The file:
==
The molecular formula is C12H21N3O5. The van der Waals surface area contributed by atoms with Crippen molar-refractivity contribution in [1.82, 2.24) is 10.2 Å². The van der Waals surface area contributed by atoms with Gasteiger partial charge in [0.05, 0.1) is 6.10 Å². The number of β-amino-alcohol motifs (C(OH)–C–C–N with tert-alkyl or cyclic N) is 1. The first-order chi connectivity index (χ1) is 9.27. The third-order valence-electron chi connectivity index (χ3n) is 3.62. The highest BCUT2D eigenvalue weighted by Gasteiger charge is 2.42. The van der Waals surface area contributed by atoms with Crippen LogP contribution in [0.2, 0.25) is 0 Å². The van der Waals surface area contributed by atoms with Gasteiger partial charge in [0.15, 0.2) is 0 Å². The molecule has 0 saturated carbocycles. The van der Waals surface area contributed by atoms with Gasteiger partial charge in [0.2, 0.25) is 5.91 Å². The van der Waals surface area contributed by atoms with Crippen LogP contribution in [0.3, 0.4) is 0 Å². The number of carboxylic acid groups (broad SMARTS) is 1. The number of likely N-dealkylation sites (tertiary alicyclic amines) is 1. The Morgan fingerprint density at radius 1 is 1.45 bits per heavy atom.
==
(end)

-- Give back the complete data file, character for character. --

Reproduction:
The molecular formula is C12H21N3O5. The van der Waals surface area contributed by atoms with Crippen molar-refractivity contribution in [1.82, 2.24) is 10.2 Å². The van der Waals surface area contributed by atoms with Gasteiger partial charge in [0.05, 0.1) is 6.10 Å². The number of β-amino-alcohol motifs (C(OH)–C–C–N with tert-alkyl or cyclic N) is 1. The first-order chi connectivity index (χ1) is 9.27. The third-order valence-electron chi connectivity index (χ3n) is 3.62. The highest BCUT2D eigenvalue weighted by Gasteiger charge is 2.42. The van der Waals surface area contributed by atoms with Crippen LogP contribution in [0.2, 0.25) is 0 Å². The van der Waals surface area contributed by atoms with Gasteiger partial charge in [0.15, 0.2) is 0 Å². The molecule has 0 saturated carbocycles. The van der Waals surface area contributed by atoms with Gasteiger partial charge in [0.2, 0.25) is 5.91 Å². The van der Waals surface area contributed by atoms with Crippen LogP contribution in [0.3, 0.4) is 0 Å². The number of carboxylic acid groups (broad SMARTS) is 1. The number of likely N-dealkylation sites (tertiary alicyclic amines) is 1. The Morgan fingerprint density at radius 1 is 1.45 bits per heavy atom.